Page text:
"While dictators rage and statesmen talk, all Europe dances — to The Lambeth Walk."

Monday, 15 June 2009

Islam in Britain

A blind man was hounded off of a bus in Reading because Muslim passengers objected to the presence of his guide dog.

From Get Reading:

A driver told a blind cancer sufferer to get off his bus when a woman and her children became hysterical at the sight of his guide dog.

George Herridge, 71, told how the mum flew into a rage and shouted at him in a foreign language. A passenger explained she wanted him to get off the bus during the incident on May 20.

Mr Herridge, from Tern Close, Tilehurst, said: “Her child was kicking and screaming and someone off the bus told me her child was frightened of my dog. The driver said, ‘Look mate, can’t you get off?’

“I stood my ground. I had not done anything, my dog had not done anything and I was getting off the bus for no one.”

The retired NHS worker claimed he was forced off a bus by a driver after a similar encounter last summer.

And a day after the latest bus incident an lady began screaming “I don’t like dirty dogs” at Mr Herridge at the Royal Berkshire Hospital.

A week earlier he faced further animosity from a couple at Asda in The Meadway, he said.

He is unsure what has provoked outbursts but said he thinks some have come from Asian people and that it may be due to religious or cultural differences.

If the people who were upset were Muslim, they consider dogs to be ritually unclean.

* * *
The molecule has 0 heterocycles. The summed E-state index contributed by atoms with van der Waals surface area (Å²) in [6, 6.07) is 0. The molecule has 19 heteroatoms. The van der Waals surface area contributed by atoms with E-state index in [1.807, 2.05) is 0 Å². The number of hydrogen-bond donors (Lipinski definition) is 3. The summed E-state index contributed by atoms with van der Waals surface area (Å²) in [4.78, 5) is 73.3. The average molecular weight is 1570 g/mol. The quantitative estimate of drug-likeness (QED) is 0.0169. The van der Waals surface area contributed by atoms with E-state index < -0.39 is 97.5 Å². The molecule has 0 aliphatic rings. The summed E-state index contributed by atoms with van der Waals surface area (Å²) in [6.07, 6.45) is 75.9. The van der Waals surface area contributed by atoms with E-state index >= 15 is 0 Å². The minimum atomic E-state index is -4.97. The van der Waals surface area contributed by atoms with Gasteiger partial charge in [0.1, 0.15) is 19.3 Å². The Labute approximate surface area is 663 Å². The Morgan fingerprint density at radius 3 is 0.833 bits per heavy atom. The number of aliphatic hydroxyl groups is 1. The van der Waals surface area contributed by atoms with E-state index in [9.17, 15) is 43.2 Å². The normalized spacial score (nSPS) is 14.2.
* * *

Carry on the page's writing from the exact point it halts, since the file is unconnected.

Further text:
As part of a Muslim Council of Britain project, Mufti Zubair Butt, Shar’ia advisor to Muslim Spiritual Care Provision in the NHS, admitted Muslims “require some education” on guide dogs.

In response to concerns raised about guide dogs in mid-2008, he said: “It is important that one does not impose one’s own understanding upon others, but one shows understanding and compassion for others, their needs and their views, especially in an open communal space and in a country where Muslims are living as a minority.”

A female Muslim cocktail waitress has been awarded £3,000 compensation because the bar in which she worked expected her to wear a certain kind of dress.

Although the tribunal kicked out her claim that the dress was provocative or revealing.

Judge for yourself - this is a picture of the Bosnian Muslim in the bar dress on the left, and the one on the right is from her own Facebook page.

From the Mail:

Fata Lemes, 33, was handed the payout even though a tribunal rejected her claim that the dress was 'sexually revealing and indecent'.